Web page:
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dc.contributor.authorRatnayake, Theuni
dc.description.abstractCognitive Behavioural Therapy (CBT), one of the most popular schools of contemporary psychotherapy, presents itself as "scientific" and "evidence-based", particularly in contrast with its predecessor, psychoanalysis. This scientific image has shaped CBT on a number of levels. For example, the 'origin story' told by CBT proponents of their own history and the early development of CBT, is one in which the psychoanalytic account of depression, which had gone unquestioned and untested, was proved wrong via scientific experiments, setting the stage for CBT's novel theoretical account of depression. This theoretical account characterises the aetiology of depression — and mental illness more generally — in terms of thinking errors or specific failures of epistemic rationality. Mental illness is described in terms that suggest individuals fail to have an accurate picture of the world, the sort of picture that one might have if one were a scientist. Consequently, CBT's therapeutic approach, described as "collaborative empiricism", involves the therapist and the client acting as scientists, trying to uncover and replace the erroneous or "distorted" thoughts associated with mental illness using quasi-scientific techniques such as "hypothesis testing" and "reality checking". By scrutinising CBT training manuals and psychological research, as well as drawing on relevant literature from history and philosophy of science, medicine and psychiatry, I dismantle this image of CBT on a number of fronts. Firstly, I show that CBT is not unique in presenting itself as 'scientific' or 'evidence-based'. Psychoanalysts were not unconcerned with evidence and Freud in fact saw himself as bringing psychoanalysis firmly under the rubric of natural science. This is not to say that psychoanalysis succeeded in these goals, but rather that CBT's attempt to distinguish itself from psychoanalysis in this manner is misleading. I suggest instead that the transition away from psychoanalysis to CBT is better explained by the fact that what constituted legitimate evidence shifted during this time — from clinical expertise and observations gathered from therapy sessions, to evidence from randomised control trials — a shift that CBT navigated successfully while psychoanalysis floundered. Secondly, contrary to the description of CBT as evidence-based, this evidence is partial, relating largely to CBT's efficacy rather than its description of mental illness and the mechanisms that underlie its therapeutic approach. To put this another way, we have evidence that CBT works, but we are not entirely sure why it works. In challenging CBT's theoretical adequacy, I question the characterisation of mental illness in terms of thinking errors and epistemic issues. Finally, I show that even if mental illness involves epistemic issues, CBT does not have the resources to rectify epistemic issues as it presupposes a simplistic understanding of epistemic and scientific investigation. In concluding, I propose an alternate grounding of CBT's account of mental illness and its therapeutic techniques in terms of failures of practical rather than epistemic rationality.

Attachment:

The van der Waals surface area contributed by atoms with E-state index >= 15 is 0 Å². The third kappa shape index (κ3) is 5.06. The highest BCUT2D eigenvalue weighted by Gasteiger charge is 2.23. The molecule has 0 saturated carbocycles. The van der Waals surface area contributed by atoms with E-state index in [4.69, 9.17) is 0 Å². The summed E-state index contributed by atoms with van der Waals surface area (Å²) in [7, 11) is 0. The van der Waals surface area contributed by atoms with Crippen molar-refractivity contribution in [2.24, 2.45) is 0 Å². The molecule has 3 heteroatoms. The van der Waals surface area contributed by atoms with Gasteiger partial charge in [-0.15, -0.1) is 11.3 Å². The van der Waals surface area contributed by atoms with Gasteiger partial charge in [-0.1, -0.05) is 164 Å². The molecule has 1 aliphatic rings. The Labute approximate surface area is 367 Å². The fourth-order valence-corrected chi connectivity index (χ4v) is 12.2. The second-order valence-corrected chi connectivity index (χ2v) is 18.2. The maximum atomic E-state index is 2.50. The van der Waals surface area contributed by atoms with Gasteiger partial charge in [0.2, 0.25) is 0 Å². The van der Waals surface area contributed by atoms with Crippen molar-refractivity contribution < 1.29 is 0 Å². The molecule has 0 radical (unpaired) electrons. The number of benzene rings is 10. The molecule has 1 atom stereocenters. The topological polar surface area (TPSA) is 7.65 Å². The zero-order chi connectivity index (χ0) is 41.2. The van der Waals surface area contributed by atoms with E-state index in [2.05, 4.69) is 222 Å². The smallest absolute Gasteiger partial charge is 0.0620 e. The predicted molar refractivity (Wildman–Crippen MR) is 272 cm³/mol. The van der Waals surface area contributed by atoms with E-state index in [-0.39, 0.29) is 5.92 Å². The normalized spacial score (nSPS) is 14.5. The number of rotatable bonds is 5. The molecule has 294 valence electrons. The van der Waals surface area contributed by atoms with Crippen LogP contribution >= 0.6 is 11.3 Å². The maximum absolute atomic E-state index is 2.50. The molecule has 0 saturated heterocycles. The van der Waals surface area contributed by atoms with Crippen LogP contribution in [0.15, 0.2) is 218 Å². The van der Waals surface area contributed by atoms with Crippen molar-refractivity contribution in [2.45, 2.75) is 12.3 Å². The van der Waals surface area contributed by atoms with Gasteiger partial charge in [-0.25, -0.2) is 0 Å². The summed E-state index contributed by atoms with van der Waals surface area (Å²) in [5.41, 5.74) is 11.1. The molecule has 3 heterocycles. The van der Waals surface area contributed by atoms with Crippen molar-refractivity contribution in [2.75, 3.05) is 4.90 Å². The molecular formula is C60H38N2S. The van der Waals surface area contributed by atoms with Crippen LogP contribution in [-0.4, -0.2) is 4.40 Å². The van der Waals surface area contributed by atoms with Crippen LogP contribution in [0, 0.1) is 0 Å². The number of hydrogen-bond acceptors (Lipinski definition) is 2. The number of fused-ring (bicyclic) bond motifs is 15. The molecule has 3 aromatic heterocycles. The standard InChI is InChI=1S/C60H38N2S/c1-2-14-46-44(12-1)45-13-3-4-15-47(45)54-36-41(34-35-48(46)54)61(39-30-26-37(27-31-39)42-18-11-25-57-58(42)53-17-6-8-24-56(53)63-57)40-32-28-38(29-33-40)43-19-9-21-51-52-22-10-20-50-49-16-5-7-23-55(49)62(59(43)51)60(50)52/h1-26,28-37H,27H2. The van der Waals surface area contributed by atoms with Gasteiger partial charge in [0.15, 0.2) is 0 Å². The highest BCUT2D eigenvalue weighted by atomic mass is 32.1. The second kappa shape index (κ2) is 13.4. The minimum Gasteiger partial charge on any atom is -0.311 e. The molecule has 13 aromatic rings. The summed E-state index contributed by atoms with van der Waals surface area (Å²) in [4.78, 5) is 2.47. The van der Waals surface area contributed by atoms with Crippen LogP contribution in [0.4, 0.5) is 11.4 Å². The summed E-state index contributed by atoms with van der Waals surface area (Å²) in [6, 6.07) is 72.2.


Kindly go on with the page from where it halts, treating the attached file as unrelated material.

dc.rightsAll Rights Reserved
dc.subjectCognitive Behavioural Therapy
dc.subjectPhilosophy of Psychiatry
dc.subjectPhilosophy of Medicine
dc.subjectPhilosophy of Science
dc.subjectPhilosophy of Psychology
dc.subjectHistory of Psychiatry
dc.titleThe Therapist as Scientist: A Philosophical Appraisal of Cognitive Behavioural Therapy
dc.type.qualificationnameDoctor of Philosophy (PhD)
dc.publisher.institutionUniversity of Cambridge
dc.type.qualificationtitlePhD in Philosophy
cam.supervisorHolton, Richard
cam.supervisorAlexandrova, Anna

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